Pound to euro exchange rate: How did the Brexit vote affect sterling?

Pound to euro exchange rate: How did the Brexit vote affect sterling?

The pound is at the mercy of Brexit and, with the UK facing even more uncertainty following Theresa May’s defeat yesterday, there will be even more volatility for GBP, experts have warned. Sterling fell against the euro yesterday evening following the vote but has soared since, peaking higher than yesterday morning. The pound is currently trading at €1.128 against the euro, according to Bloomberg at the time of writing. “Theresa May has just experienced the largest defeat for a sitting government in history,” Ian Strafford-Taylor, CEO of currency expert FairFX said.

“As Labour leader Jeremy Corbyn tables a vote of no confidence in the government – which could well trigger a general election – the UK faces even more uncertainty, and consequently even more volatility for the pound.”

“As MPs went to vote on May’s proposed Brexit deal, the pound stood 14 per cent down against the Euro, and down 13 per cent against the US dollar compared to the day of the Brexit Referendum.

“The referendum results back in June 2016 marked the start of a rollercoaster journey for the pound, which is still yet to return to its pre-Brexit rates against the Euro.”

It is uncertainty around Britain’s future which has the greatest impact on the pound and will continue to react to Brexit developments.

“Whenever there is economic and political uncertainty this creates negativity and causes a drop in confidence in the market, meaning that the pound decreases in value accordingly,” said Strafford-Taylor.

“While nothing actually happened aside from the vote result in the 24 hours from the Brexit referendum back in 2016, it was the potential uncertainty of what this meant for the economy which led to the pound’s fall.”

“Analysts will be keeping a close eye on political and economic factors in the UK, along with confidence and sentiment. The market will be looking at the strength of any potential political allies for the UK and the implications this will have on the economy. All that is certain is that the pound will continue to react to news.”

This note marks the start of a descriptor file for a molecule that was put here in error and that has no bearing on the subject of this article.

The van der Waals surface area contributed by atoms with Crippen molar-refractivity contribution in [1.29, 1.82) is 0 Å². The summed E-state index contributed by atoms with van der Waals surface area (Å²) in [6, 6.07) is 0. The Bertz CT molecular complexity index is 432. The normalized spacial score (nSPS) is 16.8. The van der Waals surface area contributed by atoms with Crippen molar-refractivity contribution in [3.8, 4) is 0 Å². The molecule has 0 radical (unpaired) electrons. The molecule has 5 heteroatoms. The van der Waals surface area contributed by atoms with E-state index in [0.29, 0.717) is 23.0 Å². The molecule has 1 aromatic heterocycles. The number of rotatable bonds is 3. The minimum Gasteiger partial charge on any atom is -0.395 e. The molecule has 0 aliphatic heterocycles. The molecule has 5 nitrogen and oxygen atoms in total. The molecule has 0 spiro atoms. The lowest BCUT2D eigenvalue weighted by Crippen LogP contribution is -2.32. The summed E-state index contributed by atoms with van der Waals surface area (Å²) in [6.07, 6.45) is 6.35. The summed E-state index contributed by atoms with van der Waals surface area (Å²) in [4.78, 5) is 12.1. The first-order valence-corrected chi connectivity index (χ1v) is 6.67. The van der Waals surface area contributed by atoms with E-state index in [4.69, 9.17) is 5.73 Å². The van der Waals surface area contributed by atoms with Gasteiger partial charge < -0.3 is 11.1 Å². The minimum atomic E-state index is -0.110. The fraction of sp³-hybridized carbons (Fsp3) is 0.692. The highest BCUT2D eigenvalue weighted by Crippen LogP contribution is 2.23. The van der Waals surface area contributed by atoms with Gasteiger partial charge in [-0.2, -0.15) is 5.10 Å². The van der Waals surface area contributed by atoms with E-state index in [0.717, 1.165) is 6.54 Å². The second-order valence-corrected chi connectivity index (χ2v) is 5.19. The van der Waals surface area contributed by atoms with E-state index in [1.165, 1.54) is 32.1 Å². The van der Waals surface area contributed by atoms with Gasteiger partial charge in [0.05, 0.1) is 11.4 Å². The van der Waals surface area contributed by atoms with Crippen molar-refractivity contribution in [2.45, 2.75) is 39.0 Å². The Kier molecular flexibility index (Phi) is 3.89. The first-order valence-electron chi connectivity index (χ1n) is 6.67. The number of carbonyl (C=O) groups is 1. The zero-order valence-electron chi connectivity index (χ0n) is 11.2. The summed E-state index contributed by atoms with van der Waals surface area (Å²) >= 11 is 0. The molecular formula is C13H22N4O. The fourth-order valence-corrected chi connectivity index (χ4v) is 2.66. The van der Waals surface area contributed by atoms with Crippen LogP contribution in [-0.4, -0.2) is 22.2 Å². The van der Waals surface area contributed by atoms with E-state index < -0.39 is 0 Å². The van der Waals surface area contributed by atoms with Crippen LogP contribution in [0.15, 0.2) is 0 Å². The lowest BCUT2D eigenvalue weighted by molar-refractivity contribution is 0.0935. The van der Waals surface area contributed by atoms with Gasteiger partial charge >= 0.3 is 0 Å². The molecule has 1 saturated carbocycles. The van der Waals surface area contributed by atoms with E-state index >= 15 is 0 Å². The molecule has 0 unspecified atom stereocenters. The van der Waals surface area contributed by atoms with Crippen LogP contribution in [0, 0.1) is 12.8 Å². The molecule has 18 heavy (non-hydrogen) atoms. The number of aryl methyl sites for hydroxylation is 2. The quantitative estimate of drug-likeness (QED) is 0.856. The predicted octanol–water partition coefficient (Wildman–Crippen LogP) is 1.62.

Britons heading abroad on holiday are advised to keep an eye on the exchange rate

It is also well worth choosing a country where the pound is likely to stretch further

“Currency must play a pivotal role in holiday planning, and savvy holidaymakers should be keeping a very close eye on currency and its reaction to the latest political events,’ explained Strafford-Taylor.

“By choosing a destination where the pound is strong, the amount of money you need to enjoy yourself while you’re abroad will decrease, allowing you to see more of the world, for much less.”

For instance, Turkey has dramatically increased in popularity with British holidaymakers thanks to the crash the Turkish lira in 2018. 

The ongoing weakness of the Turkish lira means holidaymakers can expect their pounds to stretch almost 29 per cent further in Turkey than a year ago.

Countries where the pound will go further include Turkey, Argentina, Russia, Zambia, Sri Lanka, South Africa, Brazil, Chile, Iceland and Australia

Strafford-Taylor added: “Predicting exactly how the pound will react against the Euro and other currencies in the coming days is difficult to predict, however it is likely to react in one way or another, which could greatly impact people not only planning traditional eurozone holidays but also those looking further afield.”

According to the Post Office, for customers withdrawing over £400 today, they will get €1.08 for every £1. Those getting out over £1,000 will get €1.10 for £1.

Published at Wed, 16 Jan 2019 08:10:00 +0000

Leave a Reply